Tony Martin Opposition Statement

We went to the banks as well to see if we could get some information on this, what statistics there are as to how many franchisees went under and failed and what impact that had on them, and that information wasn't forthcoming either. They either didn't have it or they weren't willing to share that information with us. I suggest to you that certainly in my experience banks have information on everything. There isn't a thing I do in my life that my bank doesn't know about. In conversation with those institutions as a person trying to get a loan to buy a car or whatever, I soon find out to what degree of detail they have information on record about me, so I find it strange, in a circumstance where you have significantly more at stake and significantly more generous financial dealings and relationships than perhaps I would enter into, that there isn't that kind of information available.


Legislative Assembly of Ontario
March 6, 2000

Opposition Statement
Toronto, Ontario, Canada
Mr. Tony Martin, MPP, NDP Critic

Standing Committee on Regulations and Private Bills
1st session, 37th Parliament

Consideration of Bill 33, An Act to require fair dealing between parties to franchise agreements, to ensure that franchisees have the right to associate and to impose disclosure obligations on franchisors


The Acting Chair (Mr George Smitherman): I'd like to now call on Tony Martin for the opposition statement.

Mr Martin: I want to start out by saying how happy I am that we're here today considering this piece of legislation. You're right, it has taken far too long. Other governments, including my own, didn't do the right thing when they had the opportunity to move aggressively forward to put in place legislation that would have covered this area. Perhaps today, had they done that, we would be looking at further legislation, having had some experience under our belt of how the legislation that is being proposed today may not actually have done the job. So I'm appreciative of the effort of the government and of the work that has been done by previous governments.

In fact, there has been a lot of work done by a lot of people over quite a period of time who recognized that there are some difficulties in this area of business dealings in the province. The initial concern raised and studied, entered into, goes back as far as the late 1960s, early 1970s and perhaps further. That's where I picked up a piece when I got into this, and I'll talk in a few minutes about my actually getting into this piece of work and how it evolved out of some difficulties that some of the small business folks in my own town of Sault Ste Marie got into.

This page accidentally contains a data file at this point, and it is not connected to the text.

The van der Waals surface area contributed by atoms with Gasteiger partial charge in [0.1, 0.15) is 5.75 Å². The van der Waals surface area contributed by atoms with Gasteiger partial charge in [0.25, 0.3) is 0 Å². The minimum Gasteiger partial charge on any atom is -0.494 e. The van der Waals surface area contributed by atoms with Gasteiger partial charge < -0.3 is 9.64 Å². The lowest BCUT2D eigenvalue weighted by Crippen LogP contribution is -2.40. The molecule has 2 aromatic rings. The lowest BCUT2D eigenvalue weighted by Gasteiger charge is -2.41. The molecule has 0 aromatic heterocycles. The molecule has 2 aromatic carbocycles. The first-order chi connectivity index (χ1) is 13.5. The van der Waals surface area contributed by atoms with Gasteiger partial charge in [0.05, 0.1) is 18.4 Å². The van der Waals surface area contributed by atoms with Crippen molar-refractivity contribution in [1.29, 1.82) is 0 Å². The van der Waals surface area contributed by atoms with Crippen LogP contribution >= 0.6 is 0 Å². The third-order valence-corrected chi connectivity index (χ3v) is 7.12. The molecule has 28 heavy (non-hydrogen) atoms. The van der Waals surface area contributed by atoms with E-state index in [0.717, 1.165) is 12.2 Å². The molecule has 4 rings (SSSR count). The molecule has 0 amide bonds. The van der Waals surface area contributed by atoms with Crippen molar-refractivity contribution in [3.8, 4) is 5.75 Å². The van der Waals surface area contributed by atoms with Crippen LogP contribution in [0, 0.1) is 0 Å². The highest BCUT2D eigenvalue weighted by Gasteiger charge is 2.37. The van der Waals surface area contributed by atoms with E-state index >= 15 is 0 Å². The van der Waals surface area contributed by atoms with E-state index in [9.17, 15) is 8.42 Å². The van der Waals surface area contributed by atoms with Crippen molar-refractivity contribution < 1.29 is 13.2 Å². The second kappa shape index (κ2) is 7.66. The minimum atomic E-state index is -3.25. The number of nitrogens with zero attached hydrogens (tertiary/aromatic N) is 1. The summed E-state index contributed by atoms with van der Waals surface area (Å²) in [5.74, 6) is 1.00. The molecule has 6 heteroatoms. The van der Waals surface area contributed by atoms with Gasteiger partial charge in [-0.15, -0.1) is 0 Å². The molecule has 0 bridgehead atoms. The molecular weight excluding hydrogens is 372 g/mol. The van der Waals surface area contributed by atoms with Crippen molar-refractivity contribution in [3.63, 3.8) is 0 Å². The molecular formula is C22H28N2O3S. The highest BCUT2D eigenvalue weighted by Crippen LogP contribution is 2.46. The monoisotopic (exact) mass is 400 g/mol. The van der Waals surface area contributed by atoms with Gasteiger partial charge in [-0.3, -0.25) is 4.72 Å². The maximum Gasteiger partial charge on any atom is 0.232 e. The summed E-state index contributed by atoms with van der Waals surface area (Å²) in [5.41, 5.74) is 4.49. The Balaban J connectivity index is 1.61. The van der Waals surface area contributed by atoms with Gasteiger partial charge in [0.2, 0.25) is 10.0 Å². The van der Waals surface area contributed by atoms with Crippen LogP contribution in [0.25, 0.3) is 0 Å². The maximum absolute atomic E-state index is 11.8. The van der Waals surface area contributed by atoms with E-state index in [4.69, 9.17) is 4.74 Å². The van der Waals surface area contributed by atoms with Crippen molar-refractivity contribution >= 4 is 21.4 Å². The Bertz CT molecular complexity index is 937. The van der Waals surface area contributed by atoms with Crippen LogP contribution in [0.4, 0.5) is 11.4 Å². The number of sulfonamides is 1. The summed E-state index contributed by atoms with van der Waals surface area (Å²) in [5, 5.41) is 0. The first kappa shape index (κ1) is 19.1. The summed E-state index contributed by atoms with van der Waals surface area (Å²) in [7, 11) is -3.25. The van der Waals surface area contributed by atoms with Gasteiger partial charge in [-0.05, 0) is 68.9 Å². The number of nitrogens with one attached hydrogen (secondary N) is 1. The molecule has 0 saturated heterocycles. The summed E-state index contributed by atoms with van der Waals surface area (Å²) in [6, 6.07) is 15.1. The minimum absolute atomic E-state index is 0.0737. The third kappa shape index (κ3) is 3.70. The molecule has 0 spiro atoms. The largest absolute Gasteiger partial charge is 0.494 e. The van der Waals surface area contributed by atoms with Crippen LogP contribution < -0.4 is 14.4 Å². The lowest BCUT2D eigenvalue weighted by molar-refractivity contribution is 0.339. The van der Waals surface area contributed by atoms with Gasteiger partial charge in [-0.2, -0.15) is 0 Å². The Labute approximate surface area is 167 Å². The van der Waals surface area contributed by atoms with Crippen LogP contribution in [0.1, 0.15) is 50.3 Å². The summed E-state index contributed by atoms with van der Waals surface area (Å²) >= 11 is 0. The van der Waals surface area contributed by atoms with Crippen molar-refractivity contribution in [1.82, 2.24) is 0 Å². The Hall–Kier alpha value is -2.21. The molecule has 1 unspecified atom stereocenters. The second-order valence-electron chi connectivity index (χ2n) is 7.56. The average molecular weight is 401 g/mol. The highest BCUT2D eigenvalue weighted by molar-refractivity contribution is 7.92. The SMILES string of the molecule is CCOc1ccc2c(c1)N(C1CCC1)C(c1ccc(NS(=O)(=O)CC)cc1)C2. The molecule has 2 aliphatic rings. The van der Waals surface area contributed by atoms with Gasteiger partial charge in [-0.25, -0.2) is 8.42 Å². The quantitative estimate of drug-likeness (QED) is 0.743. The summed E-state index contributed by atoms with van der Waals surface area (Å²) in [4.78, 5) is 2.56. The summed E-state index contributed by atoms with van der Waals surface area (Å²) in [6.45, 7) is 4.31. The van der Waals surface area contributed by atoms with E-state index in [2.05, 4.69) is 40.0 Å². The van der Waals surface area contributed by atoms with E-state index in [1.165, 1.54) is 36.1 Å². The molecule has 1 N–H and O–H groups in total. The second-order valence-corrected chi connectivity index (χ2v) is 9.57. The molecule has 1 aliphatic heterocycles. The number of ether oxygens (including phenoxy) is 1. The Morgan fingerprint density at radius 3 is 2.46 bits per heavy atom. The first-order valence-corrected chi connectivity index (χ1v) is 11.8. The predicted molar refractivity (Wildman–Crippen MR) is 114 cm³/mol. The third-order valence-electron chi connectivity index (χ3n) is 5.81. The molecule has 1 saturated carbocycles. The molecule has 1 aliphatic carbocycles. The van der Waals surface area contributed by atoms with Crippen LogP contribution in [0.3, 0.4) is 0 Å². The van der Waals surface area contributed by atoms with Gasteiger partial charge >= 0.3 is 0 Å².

Back in the late 1960s and early 1970s, under the leadership of the government of the day, a predecessor of the present government, one Arthur Wishart, a Conservative MPP for Sault Ste Marie, who was the Minister of Financial and Commercial Relations, commissioned a report, and it came back and was named the Grange report. In it there was reference to doing some things by way of legislation to deal with the evils of franchising. I suggest to you that many of those same evils continue to exist today because no regulation has been put in place and because the industry, or the franchise sector of industry, in Ontario has grown so substantially since then. So, for me, it goes back quite a bit further than either the effort made by the Bob Rae government and Marilyn Churley between 1990 and 1995 and then the work that was carried out subsequent to that, from 1995 to now by the present government, initially Mr Sterling, then Mr Tsubouchi and now Mr Runciman.

Having said all that, I'm just very happy that we're here today and actually have the opportunity to look at a piece of legislation that has been proposed and presented and to hear from folks who have had direct experience in franchising across this province, to hear from folks who have acted on behalf of franchisees and franchisors and to hear from some people who don't have a vested interest but who simply are coming to share with us some of the work they've done in studying this very important relationship over a period of time now. I'm hopeful, as we move on, that the co-operative nature of the discussion to date with Mme Boyer, Mr O'Toole, the minister and others whom I've had the privilege to interact with over this legislation will continue, that we will work together to find a way to do what is best for the industry, and I would suggest particularly for franchisees, who tend to be struggling at this point in time, no matter how you look at it, under some duress, and who are looking for some relief and some vehicle they could use to redress some of the issues that they see challenging them as they try to be the best they can be and to contribute in a constructive and positive way to the economy of the local area in which they operate.